CASS COUNTY, Texas (KTAL/KMSS) – The growing black bear population in Oklahoma is migrating south to the ArkLaTex, according to Texas Parks and Wildlife experts.
Officials said that bears tend to stay in wooded areas, but sometimes do venture out.
Karah Bradshaw heard on the radio Saturday that a black bear was spotted in Cass County.
“So we loaded up and went to where we heard there was gonna be a bear and sure enough, there was a bear,” said Bradshaw.
So, she pulled out her phone and started recording. They found the bear on a county road and notified officials.
“When we pulled over, he saw us and just shot out into the woods,” said Bradshaw.
Texas Game Warden Matt Hill said that’s the reaction he expects from those animals. He said bears are typically shy.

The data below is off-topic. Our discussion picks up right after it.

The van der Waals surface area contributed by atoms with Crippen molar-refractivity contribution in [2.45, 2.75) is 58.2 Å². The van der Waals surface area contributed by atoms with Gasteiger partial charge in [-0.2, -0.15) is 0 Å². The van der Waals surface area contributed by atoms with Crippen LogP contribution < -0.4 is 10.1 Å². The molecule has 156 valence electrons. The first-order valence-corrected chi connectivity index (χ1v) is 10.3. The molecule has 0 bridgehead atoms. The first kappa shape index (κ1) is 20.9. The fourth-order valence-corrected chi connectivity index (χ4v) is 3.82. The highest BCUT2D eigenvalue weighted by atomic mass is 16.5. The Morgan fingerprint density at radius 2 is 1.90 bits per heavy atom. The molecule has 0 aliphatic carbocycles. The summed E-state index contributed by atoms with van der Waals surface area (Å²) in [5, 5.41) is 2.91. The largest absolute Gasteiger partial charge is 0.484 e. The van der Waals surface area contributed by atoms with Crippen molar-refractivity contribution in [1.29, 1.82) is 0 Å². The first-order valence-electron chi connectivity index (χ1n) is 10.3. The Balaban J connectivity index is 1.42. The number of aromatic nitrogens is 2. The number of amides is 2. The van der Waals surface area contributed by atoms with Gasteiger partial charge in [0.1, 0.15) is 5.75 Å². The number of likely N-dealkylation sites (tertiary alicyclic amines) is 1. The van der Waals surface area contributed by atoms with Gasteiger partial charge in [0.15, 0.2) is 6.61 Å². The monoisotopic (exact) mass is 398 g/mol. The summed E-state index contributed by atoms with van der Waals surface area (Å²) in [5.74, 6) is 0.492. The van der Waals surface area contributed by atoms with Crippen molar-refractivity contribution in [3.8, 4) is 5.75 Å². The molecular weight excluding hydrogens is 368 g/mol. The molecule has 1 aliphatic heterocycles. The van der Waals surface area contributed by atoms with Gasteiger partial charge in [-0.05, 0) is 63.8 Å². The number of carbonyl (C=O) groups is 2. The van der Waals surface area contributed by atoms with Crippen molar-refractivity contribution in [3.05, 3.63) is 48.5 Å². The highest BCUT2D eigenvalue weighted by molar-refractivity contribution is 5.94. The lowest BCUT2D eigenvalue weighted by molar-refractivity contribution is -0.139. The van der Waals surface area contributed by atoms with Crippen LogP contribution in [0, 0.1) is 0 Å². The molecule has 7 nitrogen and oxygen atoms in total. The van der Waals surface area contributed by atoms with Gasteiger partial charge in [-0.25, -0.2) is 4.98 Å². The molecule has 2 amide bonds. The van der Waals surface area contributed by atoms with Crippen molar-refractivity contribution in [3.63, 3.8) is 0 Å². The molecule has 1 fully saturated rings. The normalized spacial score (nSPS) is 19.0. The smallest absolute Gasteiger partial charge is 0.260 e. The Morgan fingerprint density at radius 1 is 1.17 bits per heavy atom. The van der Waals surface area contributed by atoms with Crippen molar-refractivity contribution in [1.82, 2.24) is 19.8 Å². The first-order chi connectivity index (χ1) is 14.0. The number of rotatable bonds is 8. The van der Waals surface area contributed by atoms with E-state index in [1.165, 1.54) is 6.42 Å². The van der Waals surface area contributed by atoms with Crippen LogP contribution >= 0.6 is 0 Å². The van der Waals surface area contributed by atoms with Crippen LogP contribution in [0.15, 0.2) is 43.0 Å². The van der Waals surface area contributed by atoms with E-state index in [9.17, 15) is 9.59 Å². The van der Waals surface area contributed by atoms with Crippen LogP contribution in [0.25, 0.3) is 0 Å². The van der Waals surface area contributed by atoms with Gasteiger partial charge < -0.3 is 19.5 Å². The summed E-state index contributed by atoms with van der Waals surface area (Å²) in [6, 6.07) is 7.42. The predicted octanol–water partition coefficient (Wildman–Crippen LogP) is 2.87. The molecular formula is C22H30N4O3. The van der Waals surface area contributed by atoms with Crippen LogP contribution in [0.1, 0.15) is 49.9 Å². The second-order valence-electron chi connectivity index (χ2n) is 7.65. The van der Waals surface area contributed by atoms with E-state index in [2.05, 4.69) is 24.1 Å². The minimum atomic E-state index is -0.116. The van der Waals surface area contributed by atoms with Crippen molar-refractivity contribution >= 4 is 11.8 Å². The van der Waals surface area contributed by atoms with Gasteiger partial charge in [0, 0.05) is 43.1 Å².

“For the most part, they’re gonna run away when they see you,” said Hill.
He said if you see one, just back away and leave it alone. So far, they’ve been seen primarily in wooded or rural areas. None inside city limits.
“We want bears around here,” said Hill. “We don’t want people to be afraid of the bears, but we want people to have a good respect for the bears.”
As a protected species, it is prohibited to hunt bears in Texas. Penalties include up to $10,000 in fines, jail time and loss of hunting rights.
“Enjoy that we have bears in this area,” said Hill. “A lot of people have to travel to Alaska or other places to see these neat animals and we’re excited to have them.”
Parks and Wildlife officials said they hope the bear population here will flourish, leading to more sightings in the future.
Officials said no injuries to humans or animals have been reported resulting from the recent bear sightings in our area.
If you see a bear, call Texas Parks and Wildlife at 1-800-972-1112.
There are also bear safety resources here.